Retirement Savings Lessons From A Baseball Player’s Contract
(A previous version of this article appeared on MarketWatch on July 29, 2017.)
On July 1, the New York Mets sent a check to a former player, Bobby Bonilla, for $1.19 million. In fact, this past check was the eighth annual one the Mets have sent Bonilla, and they will send him 17 more, according to a deal they struck with their former player at the end of his career.
But Bonilla, a 55-year old retiree and former 3rd baseman/outfielder, hasn’t played a game of major league baseball since 2001. Why do the Mets still pay him? The reasons are instructive for anyone saving for retirement.
In 2000, the Mets released an aging and decreasingly productive Bonilla, while still owing him $5,9 million in salary. Bonilla and his savvy agent at the time, Dennis Gilbert, negotiated a deal whereby the Mets kept that $5.9 million for the next 10 years and then paid it out to Bonilla annually for the 25 years after that. In exchange, the Mets reportedly had to compound the amount of money they owed Bonilla by 8% annually for the next 35 years in total.
When we do the math, the 8% return checks out. If you compound $5.9 million for a decade at 8% annualized, you end up with $12.7 million. That comprises the “deferred period” of Bonilla’s deal when the Mets are investing Bonilla’s capital however they want, and hopefully generating a better-than-8% return without paying him anything. Then, after that deferred period, the math shows if the Mets continue to compound the $12.7 million at 8%, but also pay out $1.19 million of it to Bonilla every year, they pay out Bonilla completely after the 25th payment. That’s the “payout period” of Bonilla’s deal when the Mets continue to retain some of the capital, but also pay some of it out every year until Bonilla has all of it.
Lessons for Investors
Getting an annual payment for nearly $1.2 million is beyond possibility for most retirees, but there’s a lot people can learn from Bonilla’s deal. First, we are all Bobby Bonilla in that everyone who saves is deferring part of their paycheck to build a pile of assets they can live on in retirement. It’s true our former employer doesn’t necessarily hold our assets and guarantee a return on them. But if you’re saving for retirement in a 401(k) or some other vehicle , you’re doing the same thing Bonilla did with that $5.9 million the Mets owed him in the last year of his contract – you’re just doing it with less money over more pay periods. So keep saving and deferring money. You may not ever get to save and defer $5.9 million in one lump sum, but do what you can.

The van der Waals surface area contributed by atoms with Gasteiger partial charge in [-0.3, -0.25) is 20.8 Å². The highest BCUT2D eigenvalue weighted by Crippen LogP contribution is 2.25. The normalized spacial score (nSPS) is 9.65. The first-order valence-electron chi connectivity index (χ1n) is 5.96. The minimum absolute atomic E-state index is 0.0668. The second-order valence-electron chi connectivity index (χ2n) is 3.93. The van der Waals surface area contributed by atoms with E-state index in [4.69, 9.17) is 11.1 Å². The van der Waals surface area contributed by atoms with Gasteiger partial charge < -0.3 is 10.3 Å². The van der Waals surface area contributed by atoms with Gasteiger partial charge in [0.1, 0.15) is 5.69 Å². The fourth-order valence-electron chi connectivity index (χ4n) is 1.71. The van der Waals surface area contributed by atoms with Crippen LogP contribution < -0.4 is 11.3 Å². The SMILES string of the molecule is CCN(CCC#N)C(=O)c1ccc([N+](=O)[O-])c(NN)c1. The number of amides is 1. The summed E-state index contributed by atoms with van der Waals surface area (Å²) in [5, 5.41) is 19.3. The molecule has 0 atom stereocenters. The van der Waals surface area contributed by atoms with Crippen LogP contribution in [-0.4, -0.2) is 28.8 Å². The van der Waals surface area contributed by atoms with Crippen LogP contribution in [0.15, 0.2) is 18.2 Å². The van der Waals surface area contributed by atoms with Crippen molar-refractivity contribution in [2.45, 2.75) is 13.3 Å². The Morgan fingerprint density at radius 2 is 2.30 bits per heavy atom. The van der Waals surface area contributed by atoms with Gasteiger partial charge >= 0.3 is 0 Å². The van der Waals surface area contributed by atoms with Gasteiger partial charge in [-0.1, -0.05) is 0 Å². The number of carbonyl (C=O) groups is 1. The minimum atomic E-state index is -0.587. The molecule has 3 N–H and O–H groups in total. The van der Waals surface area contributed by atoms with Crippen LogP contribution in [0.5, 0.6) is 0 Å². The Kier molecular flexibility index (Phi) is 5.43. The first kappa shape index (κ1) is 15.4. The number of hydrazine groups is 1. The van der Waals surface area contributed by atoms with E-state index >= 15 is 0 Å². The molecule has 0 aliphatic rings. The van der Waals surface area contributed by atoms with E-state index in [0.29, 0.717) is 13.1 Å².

Second, don’t turn your nose up at 8%, but consider the source of the return and if there’s a guarantee. One of the things that encouraged the Mets to do this deal with Bonilla is that the Mets’ owners had some of their money “managed” by Bernie Madoff. They thought Madoff was producing 10%-12% annual returns, without down years, so it probably seemed like a no-brainer to guarantee Bonilla 8%.
Of course, we now know Madoff was a fraud. The lesson here is don’t believe an investment strategy can deliver 10%-12% on an annualized basis without declines. It’s true that the stock market has delivered around 10% annualized for the last century – though not at all for every 10- or 20-year period – but it has delivered that average annual return with a lot of volatility, including many gut-wrenching down years. It wasn’t Madoff’s returns that were so spectacular; it was their consistency. His Sharpe and Sortino Ratios (measures of volatility-adjusted return) were the clues to the fraud more than the annualized returns themselves.